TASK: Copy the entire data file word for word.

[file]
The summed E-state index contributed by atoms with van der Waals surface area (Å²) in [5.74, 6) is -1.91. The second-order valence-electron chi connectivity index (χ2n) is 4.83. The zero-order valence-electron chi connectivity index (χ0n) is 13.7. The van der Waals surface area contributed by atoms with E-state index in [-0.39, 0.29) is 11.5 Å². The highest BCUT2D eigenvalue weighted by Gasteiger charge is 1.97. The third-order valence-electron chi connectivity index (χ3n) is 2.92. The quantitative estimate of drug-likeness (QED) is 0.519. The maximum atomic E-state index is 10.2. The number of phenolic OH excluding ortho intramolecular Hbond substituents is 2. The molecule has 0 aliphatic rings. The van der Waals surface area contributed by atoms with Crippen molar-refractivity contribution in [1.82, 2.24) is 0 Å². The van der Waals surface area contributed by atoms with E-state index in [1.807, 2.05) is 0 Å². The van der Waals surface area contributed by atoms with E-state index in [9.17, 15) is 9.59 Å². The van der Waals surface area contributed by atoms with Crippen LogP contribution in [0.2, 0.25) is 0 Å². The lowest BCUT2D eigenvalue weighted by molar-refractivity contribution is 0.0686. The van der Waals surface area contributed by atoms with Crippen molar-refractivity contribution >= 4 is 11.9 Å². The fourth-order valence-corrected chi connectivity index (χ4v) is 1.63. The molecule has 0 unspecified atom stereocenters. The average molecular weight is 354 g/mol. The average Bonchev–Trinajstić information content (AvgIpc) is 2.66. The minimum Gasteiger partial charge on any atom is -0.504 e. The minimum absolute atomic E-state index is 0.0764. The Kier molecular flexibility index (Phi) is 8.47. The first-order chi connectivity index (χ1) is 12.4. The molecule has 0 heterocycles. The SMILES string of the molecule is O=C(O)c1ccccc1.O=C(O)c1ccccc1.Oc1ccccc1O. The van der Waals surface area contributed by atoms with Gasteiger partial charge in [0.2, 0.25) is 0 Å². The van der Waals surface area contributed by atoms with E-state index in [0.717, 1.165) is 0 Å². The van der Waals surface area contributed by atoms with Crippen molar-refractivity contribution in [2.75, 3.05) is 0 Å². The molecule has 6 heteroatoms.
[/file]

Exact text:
The summed E-state index contributed by atoms with van der Waals surface area (Å²) in [5.74, 6) is -1.91. The second-order valence-electron chi connectivity index (χ2n) is 4.83. The zero-order valence-electron chi connectivity index (χ0n) is 13.7. The van der Waals surface area contributed by atoms with E-state index in [-0.39, 0.29) is 11.5 Å². The highest BCUT2D eigenvalue weighted by Gasteiger charge is 1.97. The third-order valence-electron chi connectivity index (χ3n) is 2.92. The quantitative estimate of drug-likeness (QED) is 0.519. The maximum atomic E-state index is 10.2. The number of phenolic OH excluding ortho intramolecular Hbond substituents is 2. The molecule has 0 aliphatic rings. The van der Waals surface area contributed by atoms with Crippen molar-refractivity contribution in [1.82, 2.24) is 0 Å². The van der Waals surface area contributed by atoms with E-state index in [1.807, 2.05) is 0 Å². The van der Waals surface area contributed by atoms with E-state index in [9.17, 15) is 9.59 Å². The van der Waals surface area contributed by atoms with Crippen LogP contribution in [0.2, 0.25) is 0 Å². The lowest BCUT2D eigenvalue weighted by molar-refractivity contribution is 0.0686. The van der Waals surface area contributed by atoms with Crippen molar-refractivity contribution >= 4 is 11.9 Å². The fourth-order valence-corrected chi connectivity index (χ4v) is 1.63. The molecule has 0 unspecified atom stereocenters. The average molecular weight is 354 g/mol. The average Bonchev–Trinajstić information content (AvgIpc) is 2.66. The minimum Gasteiger partial charge on any atom is -0.504 e. The minimum absolute atomic E-state index is 0.0764. The Kier molecular flexibility index (Phi) is 8.47. The first-order chi connectivity index (χ1) is 12.4. The molecule has 0 heterocycles. The SMILES string of the molecule is O=C(O)c1ccccc1.O=C(O)c1ccccc1.Oc1ccccc1O. The van der Waals surface area contributed by atoms with Gasteiger partial charge in [0.2, 0.25) is 0 Å². The van der Waals surface area contributed by atoms with E-state index in [0.717, 1.165) is 0 Å². The van der Waals surface area contributed by atoms with Crippen molar-refractivity contribution in [2.75, 3.05) is 0 Å². The molecule has 6 heteroatoms.